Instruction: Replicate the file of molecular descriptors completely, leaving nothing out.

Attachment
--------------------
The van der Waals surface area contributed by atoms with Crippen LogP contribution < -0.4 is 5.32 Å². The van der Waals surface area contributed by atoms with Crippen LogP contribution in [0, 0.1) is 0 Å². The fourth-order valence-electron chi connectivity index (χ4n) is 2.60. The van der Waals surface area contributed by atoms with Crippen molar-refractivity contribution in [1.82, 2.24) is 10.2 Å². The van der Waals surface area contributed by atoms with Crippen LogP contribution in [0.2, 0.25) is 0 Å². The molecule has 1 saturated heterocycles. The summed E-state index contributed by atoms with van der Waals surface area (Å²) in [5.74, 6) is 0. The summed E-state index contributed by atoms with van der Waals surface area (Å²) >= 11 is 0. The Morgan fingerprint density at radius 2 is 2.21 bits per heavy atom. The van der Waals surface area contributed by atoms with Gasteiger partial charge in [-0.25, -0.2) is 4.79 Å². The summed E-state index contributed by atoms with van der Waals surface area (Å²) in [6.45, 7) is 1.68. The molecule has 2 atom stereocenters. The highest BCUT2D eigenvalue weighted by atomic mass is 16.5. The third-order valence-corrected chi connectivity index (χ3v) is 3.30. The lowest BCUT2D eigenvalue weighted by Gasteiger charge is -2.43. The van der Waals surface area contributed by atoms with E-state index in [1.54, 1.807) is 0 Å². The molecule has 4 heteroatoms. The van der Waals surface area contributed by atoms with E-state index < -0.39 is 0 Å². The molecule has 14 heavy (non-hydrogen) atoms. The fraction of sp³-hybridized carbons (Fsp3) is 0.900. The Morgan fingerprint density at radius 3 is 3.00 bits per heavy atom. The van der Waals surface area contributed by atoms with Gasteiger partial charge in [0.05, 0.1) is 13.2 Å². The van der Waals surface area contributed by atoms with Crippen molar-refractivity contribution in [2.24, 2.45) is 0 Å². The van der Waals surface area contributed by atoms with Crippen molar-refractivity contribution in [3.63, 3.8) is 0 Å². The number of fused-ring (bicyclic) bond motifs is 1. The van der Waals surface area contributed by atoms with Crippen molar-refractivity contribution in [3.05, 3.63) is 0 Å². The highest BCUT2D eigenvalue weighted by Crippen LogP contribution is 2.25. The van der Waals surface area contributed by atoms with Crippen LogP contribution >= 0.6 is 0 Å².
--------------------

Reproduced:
The van der Waals surface area contributed by atoms with Crippen LogP contribution < -0.4 is 5.32 Å². The van der Waals surface area contributed by atoms with Crippen LogP contribution in [0, 0.1) is 0 Å². The fourth-order valence-electron chi connectivity index (χ4n) is 2.60. The van der Waals surface area contributed by atoms with Crippen molar-refractivity contribution in [1.82, 2.24) is 10.2 Å². The van der Waals surface area contributed by atoms with Crippen LogP contribution in [0.2, 0.25) is 0 Å². The molecule has 1 saturated heterocycles. The summed E-state index contributed by atoms with van der Waals surface area (Å²) in [5.74, 6) is 0. The summed E-state index contributed by atoms with van der Waals surface area (Å²) >= 11 is 0. The Morgan fingerprint density at radius 2 is 2.21 bits per heavy atom. The van der Waals surface area contributed by atoms with Gasteiger partial charge in [-0.25, -0.2) is 4.79 Å². The summed E-state index contributed by atoms with van der Waals surface area (Å²) in [6.45, 7) is 1.68. The molecule has 2 atom stereocenters. The highest BCUT2D eigenvalue weighted by atomic mass is 16.5. The third-order valence-corrected chi connectivity index (χ3v) is 3.30. The lowest BCUT2D eigenvalue weighted by Gasteiger charge is -2.43. The van der Waals surface area contributed by atoms with E-state index in [1.54, 1.807) is 0 Å². The molecule has 4 heteroatoms. The van der Waals surface area contributed by atoms with E-state index < -0.39 is 0 Å². The molecule has 14 heavy (non-hydrogen) atoms. The fraction of sp³-hybridized carbons (Fsp3) is 0.900. The Morgan fingerprint density at radius 3 is 3.00 bits per heavy atom. The van der Waals surface area contributed by atoms with Gasteiger partial charge in [0.05, 0.1) is 13.2 Å². The van der Waals surface area contributed by atoms with Crippen molar-refractivity contribution in [2.24, 2.45) is 0 Å². The van der Waals surface area contributed by atoms with Crippen molar-refractivity contribution in [3.63, 3.8) is 0 Å². The number of fused-ring (bicyclic) bond motifs is 1. The van der Waals surface area contributed by atoms with Crippen molar-refractivity contribution in [3.05, 3.63) is 0 Å². The highest BCUT2D eigenvalue weighted by Crippen LogP contribution is 2.25. The van der Waals surface area contributed by atoms with Crippen LogP contribution >= 0.6 is 0 Å².